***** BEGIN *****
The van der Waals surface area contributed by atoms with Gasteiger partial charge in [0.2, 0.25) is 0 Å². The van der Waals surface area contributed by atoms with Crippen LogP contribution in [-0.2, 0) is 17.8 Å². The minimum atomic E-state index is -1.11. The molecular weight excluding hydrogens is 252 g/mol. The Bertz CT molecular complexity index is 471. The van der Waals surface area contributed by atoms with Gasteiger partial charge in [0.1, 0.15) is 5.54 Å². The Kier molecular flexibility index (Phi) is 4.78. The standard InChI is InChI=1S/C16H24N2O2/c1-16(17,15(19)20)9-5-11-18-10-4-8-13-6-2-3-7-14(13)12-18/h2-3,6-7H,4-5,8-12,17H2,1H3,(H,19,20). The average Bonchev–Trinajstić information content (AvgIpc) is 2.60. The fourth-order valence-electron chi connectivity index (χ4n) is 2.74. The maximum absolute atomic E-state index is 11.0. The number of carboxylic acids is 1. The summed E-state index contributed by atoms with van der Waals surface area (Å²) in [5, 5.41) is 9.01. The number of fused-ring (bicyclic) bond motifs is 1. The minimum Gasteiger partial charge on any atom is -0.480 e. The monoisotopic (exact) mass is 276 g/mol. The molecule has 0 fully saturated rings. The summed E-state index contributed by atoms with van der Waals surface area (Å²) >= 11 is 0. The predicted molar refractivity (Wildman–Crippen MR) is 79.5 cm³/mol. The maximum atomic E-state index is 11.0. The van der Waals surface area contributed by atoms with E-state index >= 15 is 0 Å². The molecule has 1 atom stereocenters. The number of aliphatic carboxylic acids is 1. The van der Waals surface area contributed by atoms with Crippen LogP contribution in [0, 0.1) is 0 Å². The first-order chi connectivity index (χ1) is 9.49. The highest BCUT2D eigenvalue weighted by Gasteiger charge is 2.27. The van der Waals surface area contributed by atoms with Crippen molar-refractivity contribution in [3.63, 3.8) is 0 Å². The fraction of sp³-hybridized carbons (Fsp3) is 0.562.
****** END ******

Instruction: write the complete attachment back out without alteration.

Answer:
The van der Waals surface area contributed by atoms with Gasteiger partial charge in [0.2, 0.25) is 0 Å². The van der Waals surface area contributed by atoms with Crippen LogP contribution in [-0.2, 0) is 17.8 Å². The minimum atomic E-state index is -1.11. The molecular weight excluding hydrogens is 252 g/mol. The Bertz CT molecular complexity index is 471. The van der Waals surface area contributed by atoms with Gasteiger partial charge in [0.1, 0.15) is 5.54 Å². The Kier molecular flexibility index (Phi) is 4.78. The standard InChI is InChI=1S/C16H24N2O2/c1-16(17,15(19)20)9-5-11-18-10-4-8-13-6-2-3-7-14(13)12-18/h2-3,6-7H,4-5,8-12,17H2,1H3,(H,19,20). The average Bonchev–Trinajstić information content (AvgIpc) is 2.60. The fourth-order valence-electron chi connectivity index (χ4n) is 2.74. The maximum absolute atomic E-state index is 11.0. The number of carboxylic acids is 1. The summed E-state index contributed by atoms with van der Waals surface area (Å²) in [5, 5.41) is 9.01. The number of fused-ring (bicyclic) bond motifs is 1. The minimum Gasteiger partial charge on any atom is -0.480 e. The monoisotopic (exact) mass is 276 g/mol. The molecule has 0 fully saturated rings. The summed E-state index contributed by atoms with van der Waals surface area (Å²) >= 11 is 0. The predicted molar refractivity (Wildman–Crippen MR) is 79.5 cm³/mol. The maximum atomic E-state index is 11.0. The van der Waals surface area contributed by atoms with E-state index >= 15 is 0 Å². The molecule has 1 atom stereocenters. The number of aliphatic carboxylic acids is 1. The van der Waals surface area contributed by atoms with Crippen LogP contribution in [0, 0.1) is 0 Å². The first-order chi connectivity index (χ1) is 9.49. The highest BCUT2D eigenvalue weighted by Gasteiger charge is 2.27. The van der Waals surface area contributed by atoms with Crippen molar-refractivity contribution in [3.63, 3.8) is 0 Å². The fraction of sp³-hybridized carbons (Fsp3) is 0.562.